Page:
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Youth human rights perspective case study - Essay Example

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This case discussion, while discussing the merits of the case from the point of view of it being a class action lawsuit, also takes the perspective of one of the plaintiffs in particular, Kaleuati Kaleuati III, the son of a homeless woman living in a shelter, aged ten at the…
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Youth human rights perspective case study
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Download file to see previous pages In a lawsuit filed against the Department of Education of Hawaii or DOE as well as the Hawaii Board of Education, filed as a class action suit on behalf of three homeless families by the American Civil Liberties Union of Hawaii Foundation or ACLU Hawaii, Kaleuati III and the other plaintiffs alleged that actions by the Board and by the DOE, the matter of contention is the discrimination that children of homeless families faced, which made it difficult for them to acquire an education on the same footing as children from families with homes. The lawsuit prospered, and in the end the DOE took the course of coming to terms with the plaintiffs and with the lot of the homeless of Hawaii via a case settlement, rather than having to face the prospect of a long-drawn legal process where the outcome seemed to in favor of the homeless families/plaintiffs (American Civil Liberties Union).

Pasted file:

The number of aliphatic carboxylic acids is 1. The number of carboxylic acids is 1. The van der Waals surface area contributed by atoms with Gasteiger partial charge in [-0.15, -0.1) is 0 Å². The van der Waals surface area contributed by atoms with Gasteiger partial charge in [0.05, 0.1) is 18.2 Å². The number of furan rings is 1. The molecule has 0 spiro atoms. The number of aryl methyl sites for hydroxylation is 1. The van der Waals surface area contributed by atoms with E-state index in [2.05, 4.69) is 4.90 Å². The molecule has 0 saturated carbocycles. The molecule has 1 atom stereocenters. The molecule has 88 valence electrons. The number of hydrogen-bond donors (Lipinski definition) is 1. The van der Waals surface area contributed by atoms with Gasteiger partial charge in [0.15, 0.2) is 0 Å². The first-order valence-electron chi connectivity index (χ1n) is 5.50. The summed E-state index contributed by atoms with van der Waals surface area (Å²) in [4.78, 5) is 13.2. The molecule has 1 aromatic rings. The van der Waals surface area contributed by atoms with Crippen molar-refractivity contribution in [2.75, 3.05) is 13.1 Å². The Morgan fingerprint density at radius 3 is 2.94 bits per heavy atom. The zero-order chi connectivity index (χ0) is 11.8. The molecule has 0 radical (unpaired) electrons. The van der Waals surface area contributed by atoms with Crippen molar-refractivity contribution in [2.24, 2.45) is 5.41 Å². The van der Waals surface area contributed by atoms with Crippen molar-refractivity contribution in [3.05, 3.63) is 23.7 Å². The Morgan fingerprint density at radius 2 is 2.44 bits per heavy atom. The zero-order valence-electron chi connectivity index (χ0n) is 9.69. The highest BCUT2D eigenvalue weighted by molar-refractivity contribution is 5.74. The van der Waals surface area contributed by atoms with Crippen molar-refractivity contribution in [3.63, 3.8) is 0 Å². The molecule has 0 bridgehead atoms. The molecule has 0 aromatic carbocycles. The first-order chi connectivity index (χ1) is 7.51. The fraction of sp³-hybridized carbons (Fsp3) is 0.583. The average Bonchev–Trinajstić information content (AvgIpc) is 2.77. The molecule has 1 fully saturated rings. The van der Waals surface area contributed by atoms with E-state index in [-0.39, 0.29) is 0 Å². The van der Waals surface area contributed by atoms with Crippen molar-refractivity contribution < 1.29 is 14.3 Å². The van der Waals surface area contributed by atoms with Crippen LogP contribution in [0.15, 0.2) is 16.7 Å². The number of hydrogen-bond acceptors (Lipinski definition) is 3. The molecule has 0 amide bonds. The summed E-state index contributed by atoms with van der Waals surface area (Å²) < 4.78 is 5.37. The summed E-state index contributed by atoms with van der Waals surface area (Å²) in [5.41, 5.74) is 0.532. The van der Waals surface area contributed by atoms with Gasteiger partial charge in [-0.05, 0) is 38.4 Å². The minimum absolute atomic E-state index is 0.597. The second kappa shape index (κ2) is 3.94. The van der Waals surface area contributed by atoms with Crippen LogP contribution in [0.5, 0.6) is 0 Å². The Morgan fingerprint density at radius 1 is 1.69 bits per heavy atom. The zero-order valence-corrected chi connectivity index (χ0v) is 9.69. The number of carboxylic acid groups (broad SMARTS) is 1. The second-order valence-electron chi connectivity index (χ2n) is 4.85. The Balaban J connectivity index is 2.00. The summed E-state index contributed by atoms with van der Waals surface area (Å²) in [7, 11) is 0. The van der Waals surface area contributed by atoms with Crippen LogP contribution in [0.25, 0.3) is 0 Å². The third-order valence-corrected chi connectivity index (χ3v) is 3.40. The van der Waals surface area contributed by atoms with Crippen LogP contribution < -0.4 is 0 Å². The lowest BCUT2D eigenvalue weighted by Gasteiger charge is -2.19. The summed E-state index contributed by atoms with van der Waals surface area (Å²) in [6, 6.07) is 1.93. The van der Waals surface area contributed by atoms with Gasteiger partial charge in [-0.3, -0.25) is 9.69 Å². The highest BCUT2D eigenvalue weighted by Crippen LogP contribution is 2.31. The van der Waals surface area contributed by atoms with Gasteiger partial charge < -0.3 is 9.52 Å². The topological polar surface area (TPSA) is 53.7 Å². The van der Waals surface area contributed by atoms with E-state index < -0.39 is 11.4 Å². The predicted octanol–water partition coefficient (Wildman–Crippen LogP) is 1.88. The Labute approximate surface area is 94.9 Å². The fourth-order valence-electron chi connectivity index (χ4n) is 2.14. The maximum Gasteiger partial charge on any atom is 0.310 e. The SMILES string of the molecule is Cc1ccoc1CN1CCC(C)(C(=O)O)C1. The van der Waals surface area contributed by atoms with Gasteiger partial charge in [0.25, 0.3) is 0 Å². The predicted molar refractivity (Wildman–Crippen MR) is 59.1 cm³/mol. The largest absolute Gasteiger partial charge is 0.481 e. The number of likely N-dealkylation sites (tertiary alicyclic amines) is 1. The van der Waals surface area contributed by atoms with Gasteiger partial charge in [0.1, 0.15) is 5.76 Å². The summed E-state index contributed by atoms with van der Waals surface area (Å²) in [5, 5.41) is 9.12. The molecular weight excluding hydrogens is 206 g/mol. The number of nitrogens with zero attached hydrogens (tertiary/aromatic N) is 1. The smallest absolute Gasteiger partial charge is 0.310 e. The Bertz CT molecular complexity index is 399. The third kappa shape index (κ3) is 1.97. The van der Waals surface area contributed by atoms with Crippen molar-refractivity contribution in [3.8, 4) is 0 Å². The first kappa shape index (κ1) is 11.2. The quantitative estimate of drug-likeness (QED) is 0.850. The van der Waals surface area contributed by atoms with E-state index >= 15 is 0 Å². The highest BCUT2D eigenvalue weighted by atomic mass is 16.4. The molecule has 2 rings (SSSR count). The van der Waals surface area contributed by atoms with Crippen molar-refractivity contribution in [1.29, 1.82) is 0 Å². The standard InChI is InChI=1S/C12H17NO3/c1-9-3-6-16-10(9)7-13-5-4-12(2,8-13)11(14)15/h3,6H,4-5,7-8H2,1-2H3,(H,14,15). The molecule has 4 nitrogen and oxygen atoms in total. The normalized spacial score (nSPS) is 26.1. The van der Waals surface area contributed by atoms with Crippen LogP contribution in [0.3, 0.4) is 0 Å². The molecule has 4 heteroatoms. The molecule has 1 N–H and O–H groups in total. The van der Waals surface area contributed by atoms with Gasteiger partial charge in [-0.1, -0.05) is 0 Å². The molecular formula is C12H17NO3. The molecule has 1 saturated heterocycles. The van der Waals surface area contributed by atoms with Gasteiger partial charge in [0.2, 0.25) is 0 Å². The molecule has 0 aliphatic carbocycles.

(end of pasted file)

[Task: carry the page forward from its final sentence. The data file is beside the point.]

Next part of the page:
The lawsuit is interesting for the way Kaleuati III and the other plaintiffs argued that although legislation exists that was supposed to protect the rights of such homeless children to access to education on par with the access given to children from families with homes, practices and decisions by the DOE and by the Board relating to the education arrangements of homeless children had the effect of circumventing the law. The effect is that by intention or not, the rights of the children to equal and effective education access were violated. The law referred to here is the so-called McKinney-Vento Homeless Assistance Act, which has the following provisions: 1) funding to support homeless children equal access to education in public schools; 2) children are to continue to go to the schools they attend at the point of homelessness; 3) children are to be enrolled right away even without required enrollment documents; 4) the DOE is to provide means of transport to homeless children even when they move to other places to seek shelter ...Download file to see next pagesRead More
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